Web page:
Gravity Fed Hoppers Vs. Electronic Hoppers
Investing in the right paintball equipment could be the magic you need to defeat your opponent on the field of play. One such equipment or gear you need to get right is a paintball hopper or loader. A hopper is a device designed to hold several rounds of balls before discharging the balls to a paintball marker or gun before firing at your opponents. While there are several types of paintball hoppers on the market, gravity-fed and electronic-fed types are the most popular.
This article intends to explain the major differences or similarities between these two paintball hoppers. We believe the knowledge you will gain from this article will strengthen your decision-making abilities towards looking for the best paintball hopper. But before we go too far, let’s quickly take a look at the four types of paintball hoppers you will find on the market.
Without further ado, let’s get started.
Different Types of Paintball Hoppers
Paintball hoppers are broadly categorized into four groups – the force-fed, agitating, gravity-feed, and stick-feed paintball hoppers. Let’s take a look at each of these categories.
The Force- Fed Paint Hopper Or Electronic-Fed Loaders
The force-fed paintball hoppers use a belt powered system or a sophisticated spring-loaded system to propel paintballs into a paintball gun or marker. The type of paintball hopper is very popular among professional players, as the firing speed can help you sustain the level of play. Some come with a digital display showing the numbers of paintballs remaining in the hopper after each firing. Others use cutting-edge technology to continue feeding balls to the gun. This helps to eliminate misfeed and prolong battery life.
The Agitating Paintball Hopper
The agitating paintball hopper comes with a propeller and fan blades. Similar to the force-fed hoppers, these hoppers have a higher firing speed than the gravity-fed types. However, they can fail to perform on the field of play when they contact moisture.
The Gravity-Fed Paintball Hopper
If you are looking for a decent, simple, and affordable paintball hopper, the gravity-fed hopper is great for you. It has a feed tube, plus a large container, and attaches to a paintball gun for effective firing at your opponents. They can jam up your paintball guns or marker, which is not a good experience when you are on the field of play.
The Stick-Fed Loader
Lastly, we have the stick-fed paintball loader. This category is more compatible with pump-action guns. They come with simple tubes that can hold up to 24 balls for discharging into the firing chamber of a gun. They are further grouped into vertical and horizontal feeds. The vertical-fed type enables gravity feeding; however, they are not too reliable, so the horizontal type is more popular among experienced paintball players. The best way to load the paintball is to rock the marker forward.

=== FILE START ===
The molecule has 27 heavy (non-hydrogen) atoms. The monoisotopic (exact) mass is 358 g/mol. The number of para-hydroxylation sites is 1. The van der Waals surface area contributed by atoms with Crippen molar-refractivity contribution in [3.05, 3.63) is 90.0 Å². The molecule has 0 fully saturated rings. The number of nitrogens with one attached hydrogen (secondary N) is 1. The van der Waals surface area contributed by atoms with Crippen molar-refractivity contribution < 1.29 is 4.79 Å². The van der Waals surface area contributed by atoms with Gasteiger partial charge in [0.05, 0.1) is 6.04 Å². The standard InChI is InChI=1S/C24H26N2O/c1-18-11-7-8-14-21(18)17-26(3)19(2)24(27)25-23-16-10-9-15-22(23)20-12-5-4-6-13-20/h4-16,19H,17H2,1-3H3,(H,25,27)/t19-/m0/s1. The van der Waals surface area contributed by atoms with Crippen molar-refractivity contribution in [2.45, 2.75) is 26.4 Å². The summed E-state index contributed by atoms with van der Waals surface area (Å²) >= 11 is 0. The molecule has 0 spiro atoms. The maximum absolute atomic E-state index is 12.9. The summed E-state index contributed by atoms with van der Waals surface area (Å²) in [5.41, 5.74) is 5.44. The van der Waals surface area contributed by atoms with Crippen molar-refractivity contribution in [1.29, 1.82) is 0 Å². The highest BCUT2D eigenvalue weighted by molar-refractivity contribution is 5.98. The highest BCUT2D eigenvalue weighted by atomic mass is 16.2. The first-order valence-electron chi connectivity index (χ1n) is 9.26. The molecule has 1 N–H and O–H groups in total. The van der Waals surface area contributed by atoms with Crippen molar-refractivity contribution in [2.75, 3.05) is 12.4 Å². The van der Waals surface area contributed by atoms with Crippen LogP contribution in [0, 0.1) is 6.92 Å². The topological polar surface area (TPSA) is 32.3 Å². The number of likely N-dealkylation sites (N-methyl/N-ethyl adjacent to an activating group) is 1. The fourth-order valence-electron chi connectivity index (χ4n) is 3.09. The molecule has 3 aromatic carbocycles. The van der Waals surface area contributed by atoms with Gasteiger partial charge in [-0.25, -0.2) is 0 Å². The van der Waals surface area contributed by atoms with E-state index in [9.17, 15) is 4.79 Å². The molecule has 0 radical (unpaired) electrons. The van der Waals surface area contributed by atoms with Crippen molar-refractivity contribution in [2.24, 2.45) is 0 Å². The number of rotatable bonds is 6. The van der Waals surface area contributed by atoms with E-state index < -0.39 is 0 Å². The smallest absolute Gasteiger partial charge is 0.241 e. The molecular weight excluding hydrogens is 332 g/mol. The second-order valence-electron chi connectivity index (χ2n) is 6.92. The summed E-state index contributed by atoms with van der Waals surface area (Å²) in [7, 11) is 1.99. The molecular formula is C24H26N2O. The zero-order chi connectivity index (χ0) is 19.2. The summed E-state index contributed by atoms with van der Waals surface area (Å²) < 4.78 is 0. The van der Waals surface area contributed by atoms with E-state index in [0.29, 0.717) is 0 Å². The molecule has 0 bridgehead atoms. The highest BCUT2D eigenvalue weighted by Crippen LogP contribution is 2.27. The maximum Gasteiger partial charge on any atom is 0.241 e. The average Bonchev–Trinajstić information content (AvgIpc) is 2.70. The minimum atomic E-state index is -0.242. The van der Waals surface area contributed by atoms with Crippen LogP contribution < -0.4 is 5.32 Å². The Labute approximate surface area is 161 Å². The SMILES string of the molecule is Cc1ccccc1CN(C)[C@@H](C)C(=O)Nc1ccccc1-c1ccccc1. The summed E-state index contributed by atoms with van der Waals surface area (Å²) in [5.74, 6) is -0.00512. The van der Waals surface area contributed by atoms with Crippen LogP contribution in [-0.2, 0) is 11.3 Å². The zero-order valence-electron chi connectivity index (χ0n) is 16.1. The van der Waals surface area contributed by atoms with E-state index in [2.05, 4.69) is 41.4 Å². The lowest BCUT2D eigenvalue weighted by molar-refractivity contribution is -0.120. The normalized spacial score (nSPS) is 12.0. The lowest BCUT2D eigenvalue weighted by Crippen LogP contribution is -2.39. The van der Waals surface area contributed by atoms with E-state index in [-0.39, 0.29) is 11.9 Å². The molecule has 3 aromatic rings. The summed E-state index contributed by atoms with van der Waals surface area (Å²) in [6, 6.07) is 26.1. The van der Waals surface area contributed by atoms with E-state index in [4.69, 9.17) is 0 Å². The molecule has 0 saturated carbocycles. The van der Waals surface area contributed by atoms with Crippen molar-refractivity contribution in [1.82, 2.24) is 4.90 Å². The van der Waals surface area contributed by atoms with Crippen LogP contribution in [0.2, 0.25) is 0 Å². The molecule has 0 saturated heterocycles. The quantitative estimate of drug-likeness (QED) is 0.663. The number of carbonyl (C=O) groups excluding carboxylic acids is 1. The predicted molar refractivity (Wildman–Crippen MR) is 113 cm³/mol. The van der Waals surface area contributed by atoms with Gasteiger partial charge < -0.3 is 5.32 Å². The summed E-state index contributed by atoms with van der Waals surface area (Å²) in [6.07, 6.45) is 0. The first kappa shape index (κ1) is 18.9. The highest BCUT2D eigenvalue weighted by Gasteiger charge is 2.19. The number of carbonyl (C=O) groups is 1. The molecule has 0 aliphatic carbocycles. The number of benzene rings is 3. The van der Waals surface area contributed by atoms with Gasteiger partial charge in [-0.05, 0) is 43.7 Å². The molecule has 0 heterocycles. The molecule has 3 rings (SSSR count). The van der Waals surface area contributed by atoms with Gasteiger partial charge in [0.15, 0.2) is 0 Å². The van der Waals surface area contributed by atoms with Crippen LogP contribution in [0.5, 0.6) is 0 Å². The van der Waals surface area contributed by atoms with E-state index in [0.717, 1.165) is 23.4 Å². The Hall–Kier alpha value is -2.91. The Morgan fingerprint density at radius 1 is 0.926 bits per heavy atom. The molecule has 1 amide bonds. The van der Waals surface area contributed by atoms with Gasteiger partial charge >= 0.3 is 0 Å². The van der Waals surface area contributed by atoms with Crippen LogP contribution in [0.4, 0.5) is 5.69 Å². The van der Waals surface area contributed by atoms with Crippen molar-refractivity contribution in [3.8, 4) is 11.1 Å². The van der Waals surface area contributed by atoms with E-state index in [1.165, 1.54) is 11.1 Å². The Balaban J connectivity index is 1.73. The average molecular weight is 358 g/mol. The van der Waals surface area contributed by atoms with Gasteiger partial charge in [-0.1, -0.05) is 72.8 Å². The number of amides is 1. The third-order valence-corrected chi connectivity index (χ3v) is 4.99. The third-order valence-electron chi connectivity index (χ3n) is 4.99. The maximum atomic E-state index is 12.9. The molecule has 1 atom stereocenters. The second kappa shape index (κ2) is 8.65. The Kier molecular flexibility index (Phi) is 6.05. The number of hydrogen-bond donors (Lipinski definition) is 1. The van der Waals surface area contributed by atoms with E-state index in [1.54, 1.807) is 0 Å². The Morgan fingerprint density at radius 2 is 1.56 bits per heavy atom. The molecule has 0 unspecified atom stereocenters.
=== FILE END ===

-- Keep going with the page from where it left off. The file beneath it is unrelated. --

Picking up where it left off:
Of these four paintball loaders, the electronic-fed and gravity-fed are the most popular. Let’s take an overview of these two paintball hopper types.
Overview Of Gravity-fed And Electronic-fed Paintball Hoppers
These two paintball hoppers practically perform the same function, but their mode of operation is quite different. For gravity-fed hoppers, they vary in design and how they feed balls to the marker or gun.
It attaches to the feed neck and discharges balls into the gun’s breech by gravity. Gravity-fed hoppers feed about 10 to 12 balls per second.
If you want to fire above 12 balls per second, you may end up chopping the balls or shake your paintball after every shot. To avoid this problem, you need to upgrade to an electronic-fed hopper. And that takes us to electronic-fed hoppers.
Electronic-fed hoppers also come in different designs and have varying features. These hoppers use motorized paddles that are battery-powered to feed a paintball marker or gun with balls for firing. With an electronic-fed paintball hopper, players can expect to fire around 15 to 20 balls, or even more depending on the model. Electronic-fed hoppers also fire faster than the gravity-fed types.
Let’s now go a bit deeper to explain the features, benefits, and drawbacks of using these two hoppers
What is Gravity Fed Hopper?
Out of all the paintball loaders on the market, the Gravity-fed paintball hopper is the most basic and simple to use. The argument around this device is that gravity propels paintballs into the firing chambers when attached to a paintball gun or marker. It doesn’t have any mechanical parts, agitators, motors, or any moving parts. There are different sizes and can hold up to 200 paintballs.
How It Works
Manufacturers of gravity-fed paintballs designed it in such a way that it allows gravity to push balls into the firing chamber of a paintball gun. This would only happen when you attach the hopper to the gun. Gravity-fed hoppers cannot work in isolation, as they need a paintball gun to function properly. Most of the gravity-fed hoppers on the market are universal and can work with most markers.
- Gravity-fed paintball hoppers are more affordable than electronic-fed paintball hoppers
- They require less maintenance since there is no motor or moving parts